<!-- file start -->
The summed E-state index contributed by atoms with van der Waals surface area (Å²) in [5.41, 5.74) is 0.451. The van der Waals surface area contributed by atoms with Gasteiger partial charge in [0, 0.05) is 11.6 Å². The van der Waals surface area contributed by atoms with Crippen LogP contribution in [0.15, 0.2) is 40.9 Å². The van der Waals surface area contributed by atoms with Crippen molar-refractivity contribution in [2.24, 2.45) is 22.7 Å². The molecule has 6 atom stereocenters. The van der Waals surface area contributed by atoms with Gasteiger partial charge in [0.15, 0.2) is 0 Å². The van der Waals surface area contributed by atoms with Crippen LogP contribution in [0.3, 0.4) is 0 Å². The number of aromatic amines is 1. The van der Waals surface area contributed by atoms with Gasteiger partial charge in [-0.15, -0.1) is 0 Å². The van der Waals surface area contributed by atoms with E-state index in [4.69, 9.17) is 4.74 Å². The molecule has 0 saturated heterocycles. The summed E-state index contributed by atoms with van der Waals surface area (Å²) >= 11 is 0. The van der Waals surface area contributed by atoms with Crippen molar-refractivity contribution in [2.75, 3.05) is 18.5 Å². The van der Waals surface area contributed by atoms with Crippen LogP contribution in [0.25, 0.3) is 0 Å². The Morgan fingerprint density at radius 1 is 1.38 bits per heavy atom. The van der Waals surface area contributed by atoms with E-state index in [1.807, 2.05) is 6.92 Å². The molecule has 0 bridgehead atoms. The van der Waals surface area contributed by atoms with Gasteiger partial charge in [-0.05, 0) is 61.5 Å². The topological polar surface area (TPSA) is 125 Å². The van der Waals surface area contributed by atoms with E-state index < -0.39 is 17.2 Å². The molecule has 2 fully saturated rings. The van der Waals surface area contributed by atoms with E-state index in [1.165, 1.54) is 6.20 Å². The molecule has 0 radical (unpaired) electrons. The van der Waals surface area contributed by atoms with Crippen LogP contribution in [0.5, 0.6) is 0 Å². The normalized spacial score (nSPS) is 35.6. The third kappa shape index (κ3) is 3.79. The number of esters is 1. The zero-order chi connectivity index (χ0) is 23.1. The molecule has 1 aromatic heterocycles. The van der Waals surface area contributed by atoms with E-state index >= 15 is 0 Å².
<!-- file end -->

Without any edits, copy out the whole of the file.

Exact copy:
The summed E-state index contributed by atoms with van der Waals surface area (Å²) in [5.41, 5.74) is 0.451. The van der Waals surface area contributed by atoms with Gasteiger partial charge in [0, 0.05) is 11.6 Å². The van der Waals surface area contributed by atoms with Crippen LogP contribution in [0.15, 0.2) is 40.9 Å². The van der Waals surface area contributed by atoms with Crippen molar-refractivity contribution in [2.24, 2.45) is 22.7 Å². The molecule has 6 atom stereocenters. The van der Waals surface area contributed by atoms with Gasteiger partial charge in [0.15, 0.2) is 0 Å². The van der Waals surface area contributed by atoms with Crippen LogP contribution in [0.3, 0.4) is 0 Å². The number of aromatic amines is 1. The van der Waals surface area contributed by atoms with Gasteiger partial charge in [-0.15, -0.1) is 0 Å². The van der Waals surface area contributed by atoms with E-state index in [4.69, 9.17) is 4.74 Å². The molecule has 0 saturated heterocycles. The summed E-state index contributed by atoms with van der Waals surface area (Å²) >= 11 is 0. The van der Waals surface area contributed by atoms with Crippen molar-refractivity contribution in [2.75, 3.05) is 18.5 Å². The van der Waals surface area contributed by atoms with Crippen LogP contribution in [0.25, 0.3) is 0 Å². The Morgan fingerprint density at radius 1 is 1.38 bits per heavy atom. The van der Waals surface area contributed by atoms with E-state index in [1.807, 2.05) is 6.92 Å². The molecule has 0 bridgehead atoms. The van der Waals surface area contributed by atoms with Gasteiger partial charge in [-0.05, 0) is 61.5 Å². The topological polar surface area (TPSA) is 125 Å². The van der Waals surface area contributed by atoms with E-state index < -0.39 is 17.2 Å². The molecule has 2 fully saturated rings. The van der Waals surface area contributed by atoms with E-state index in [1.165, 1.54) is 6.20 Å². The molecule has 0 radical (unpaired) electrons. The van der Waals surface area contributed by atoms with Crippen LogP contribution in [0.5, 0.6) is 0 Å². The normalized spacial score (nSPS) is 35.6. The third kappa shape index (κ3) is 3.79. The number of esters is 1. The zero-order chi connectivity index (χ0) is 23.1. The molecule has 1 aromatic heterocycles. The van der Waals surface area contributed by atoms with E-state index >= 15 is 0 Å².